Ava’s Angle: The impact of the new pitch timer in the MLB  

San Diego Padres will go up against the Seattle Mariners and will be one of the first games where the new pitch timer is implemented. Above is San Diego Padres pitcher, Joe Musgrove. Photo by APNewsroom.

Spring training is underway in Florida and Arizona for Major League Baseball. New rules have already made an impact on the game: specifically, the new pitch timer.  

Last year, the MLB announced various new rules that would be implemented for the 2023 season. The pitch clock rule gives pitchers 15 seconds to throw the baseball if the bases are empty, and 20 seconds if there are runners on base. For catchers, they need to be in the box behind home plate with nine seconds left on the clock, and they either can be standing or crouched in position. The rule also affects the batters; they have to be in the batter’s box with eight seconds left on the pitch clock. 

The first games in which the pitch clock was in effect were the Seattle Mariners against the San Diego Padres and Texas Rangers against the Kansas City Royals. Both of those games finished within about two and a half hours, which is a fairly speedy duration for a nine-inning baseball game. 

The MLB’s intention with this rule is to kill off as much leisure or downtime in between pitches as possible, and they hope to speed up lengthy games. Last season, the average time of a baseball game was three hours and three minutes, with the 2021 season averaging three hours and ten minutes. This is a pretty drastic change; there hasn’t been a season game time average less than three hours since the 2015 season. 

“These steps are designed to improve pace of play, increase action, and reduce injuries, all of which are goals that have overwhelming support among our fans,” MLB commissioner Robert D. Manfred, Jr. said back in September, when the rules were approved. 

There have been some immediate patterns within the first stretch of spring training games, new situations that players and pitchers will have to adjust to. For instance, Padres’ third baseman Manny Machado became the first ever player in MLB history to take a strike just because he took too long to step into the batter’s box. Pitchers will also be penalized for not throwing the pitch by the time the clock runs out, which results in a ball for the batter. 

Another instance is the game between the Atlanta Braves and the Boston Red Sox. In the bottom of the ninth inning, Braves hitter Cal Conley had a full count, and there were bases loaded and two outs. To end the game, Conley was called out on an automatic strike for failure to enter the batter’s box on time, which resulted in a tie game. He reacted with shocked laughter as the umpire called him out.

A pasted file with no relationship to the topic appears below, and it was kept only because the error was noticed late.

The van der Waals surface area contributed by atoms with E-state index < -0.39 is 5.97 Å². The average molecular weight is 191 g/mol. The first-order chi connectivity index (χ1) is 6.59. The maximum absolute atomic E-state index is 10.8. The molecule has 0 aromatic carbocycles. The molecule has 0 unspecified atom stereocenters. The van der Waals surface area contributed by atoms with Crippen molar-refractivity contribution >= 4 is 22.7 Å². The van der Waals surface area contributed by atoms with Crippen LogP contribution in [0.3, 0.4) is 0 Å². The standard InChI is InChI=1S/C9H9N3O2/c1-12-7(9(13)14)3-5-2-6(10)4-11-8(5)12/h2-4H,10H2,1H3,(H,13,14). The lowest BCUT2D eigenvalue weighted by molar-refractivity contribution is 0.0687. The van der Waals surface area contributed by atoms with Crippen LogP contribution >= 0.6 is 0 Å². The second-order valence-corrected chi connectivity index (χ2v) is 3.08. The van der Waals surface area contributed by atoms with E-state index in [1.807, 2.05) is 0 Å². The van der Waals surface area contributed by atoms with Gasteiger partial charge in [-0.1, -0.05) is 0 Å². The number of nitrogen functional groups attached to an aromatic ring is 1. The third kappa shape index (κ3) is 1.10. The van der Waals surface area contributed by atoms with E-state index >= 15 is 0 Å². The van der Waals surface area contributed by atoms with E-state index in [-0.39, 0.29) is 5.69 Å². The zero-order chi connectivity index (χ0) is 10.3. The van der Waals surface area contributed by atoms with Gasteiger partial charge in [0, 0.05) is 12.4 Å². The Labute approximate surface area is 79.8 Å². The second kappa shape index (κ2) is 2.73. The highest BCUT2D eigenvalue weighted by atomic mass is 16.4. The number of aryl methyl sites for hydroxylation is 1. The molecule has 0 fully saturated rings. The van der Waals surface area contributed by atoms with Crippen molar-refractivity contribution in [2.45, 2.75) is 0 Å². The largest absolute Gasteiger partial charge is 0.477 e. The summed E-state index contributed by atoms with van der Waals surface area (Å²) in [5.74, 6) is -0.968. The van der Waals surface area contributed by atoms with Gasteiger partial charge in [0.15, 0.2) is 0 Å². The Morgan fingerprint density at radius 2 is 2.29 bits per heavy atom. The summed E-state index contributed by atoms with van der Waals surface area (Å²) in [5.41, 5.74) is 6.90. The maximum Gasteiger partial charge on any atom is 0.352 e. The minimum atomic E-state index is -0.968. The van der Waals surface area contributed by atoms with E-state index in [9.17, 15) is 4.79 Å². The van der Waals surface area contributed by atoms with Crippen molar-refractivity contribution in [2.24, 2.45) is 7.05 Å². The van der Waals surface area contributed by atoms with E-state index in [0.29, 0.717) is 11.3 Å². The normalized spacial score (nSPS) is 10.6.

Umpires have been instructed to enforce these new rules strictly, which is clearly being seen in these early spring training games. This will only show players to be ready for when the regular season comes around and these rules are still in play. Obviously, these games will not show exactly how the pitch clock will affect the long-lasting regular season, but it definitely paints a picture of how it will play out. 

New York Mets starting pitcher Max Scherzer who is shown above is in favor of the pitch timer rule. Photo by APNewsroom.

Of course, there are all sides of controversy over this new rule. Over the past weekend, the rule has drawn criticism and created new scenarios for players on the diamond. Although some people love the long duration of baseball games, others find it boring to keep up with. New York Mets pitcher Max Scherzer is one in favor of these new rulings. 

“I can work extremely quickly, or I can work extremely slow,” said Scherzer to ESPN reporters regarding the pitch clock. “There is another layer here to be able to mess with the hitter’s timing.” 

Whether these new rules are liked or not, they will be enforced by the time Opening Day comes around on March 30 and will last through the entire season. It’s up to the individual players and teams to decide how they will tackle the new challenges of the pitch clock, or if they will use this new rule to their advantage. 

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